Originally Posted by pbz06
Anyone know what the audible threshold is when running Audyssey (XT32) is without disrupting the chirps? I've never gotten an warnings.
I have an open floor plan and never realized how loud my fridge is. A constant humming/buzzing sound and it's about 35-40dB when I'm testing the MLP. There also seems to be a car driving by every time it gets to my subwoofer, argh. Loud swoosh sound as it drives by. The world is against me!
I have never heard anyone cite a specific threshold, but noise floors in rooms probably range from about 35db to as high as 45 or 50db, so I suspect that the threshold is pretty high. There has always been some disagreement about whether it is better to turn everything in a room off, such as the HVAC system, or a refrigerator, or whatever, or to just calibrate with the room as it would normally be during playback. Personally, I have tried it both ways and felt that the audible differences were too insignificant to notice. So, I typically allow the noise floor in my room, which is already fairly low, to be whatever it is. YMMV, but I suspect that it is more a matter of personal degrees of OCD than it is a matter of tangible audible differences.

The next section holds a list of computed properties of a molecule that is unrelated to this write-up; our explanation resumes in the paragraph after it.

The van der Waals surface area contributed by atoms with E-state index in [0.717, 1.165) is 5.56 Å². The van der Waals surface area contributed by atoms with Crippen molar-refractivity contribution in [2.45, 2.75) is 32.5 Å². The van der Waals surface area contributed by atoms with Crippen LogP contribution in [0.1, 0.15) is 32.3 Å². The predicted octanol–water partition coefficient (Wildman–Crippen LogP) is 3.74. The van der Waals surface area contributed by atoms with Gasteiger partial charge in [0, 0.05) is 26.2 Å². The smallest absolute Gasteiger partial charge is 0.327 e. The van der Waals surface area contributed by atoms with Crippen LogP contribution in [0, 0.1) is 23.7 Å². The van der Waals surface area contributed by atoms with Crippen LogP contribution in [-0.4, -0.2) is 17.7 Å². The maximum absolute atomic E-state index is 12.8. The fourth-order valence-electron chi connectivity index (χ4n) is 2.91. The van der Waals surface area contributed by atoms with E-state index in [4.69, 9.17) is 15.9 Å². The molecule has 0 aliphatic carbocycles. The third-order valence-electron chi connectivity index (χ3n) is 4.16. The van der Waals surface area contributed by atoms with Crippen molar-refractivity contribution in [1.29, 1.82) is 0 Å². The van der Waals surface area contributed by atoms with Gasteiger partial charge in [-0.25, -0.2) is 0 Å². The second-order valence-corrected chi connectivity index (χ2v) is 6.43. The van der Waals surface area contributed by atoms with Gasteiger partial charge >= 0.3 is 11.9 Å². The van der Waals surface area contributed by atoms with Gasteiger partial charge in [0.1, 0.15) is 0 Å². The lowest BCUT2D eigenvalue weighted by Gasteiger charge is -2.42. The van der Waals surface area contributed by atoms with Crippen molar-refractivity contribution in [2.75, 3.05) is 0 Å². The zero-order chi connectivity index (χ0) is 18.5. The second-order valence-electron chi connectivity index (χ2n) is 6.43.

The issue of cars driving by at inopportune moments is a little different, because that represents a momentary (or longer) change in the normal noise floor. The loud "swoosh" sound as a car drives by may be at too high a frequency to affect your subwoofers. If a loud truck slowly rumbled by, I think that I would want to stop and repeat the process. My own OCD would probably require at least that much. In practical terms, though, the earlier discussion of clustering and centroids is applicable to this situation as well.
It takes some time to move microphones between each of the calibration positions. So, it's unlikely that a random noise would persist for more than one mic position. And, some random sound during a single mic position, which isn't even loud enough to make Audyssey stop the test, is probably not going to make any difference in the final result. That is because the fuzzy-weighted averaging is going to treat that specific ping as an outlier anyway, if it even changes the overall frequency response to start with, and is not going to give it any weight. Instead, it's going to average based on more uniform clusters. That's not an ironclad guarantee, but I think its a reasonable conclusion.
I think that microphone positions can matter, and once we find a good calibration pattern, it's a good idea to stick with it. But, exactitude to the millimeter is probably a little over the top, as is an excessive focus on the noise floor, and on random short-term noises during calibration. It's certainly a YMMV question, which people can test for themselves either by listening, or by measuring. But, I suspect that the calibration process is actually a little more flexible, and more forgiving, than some of us who are implementing it.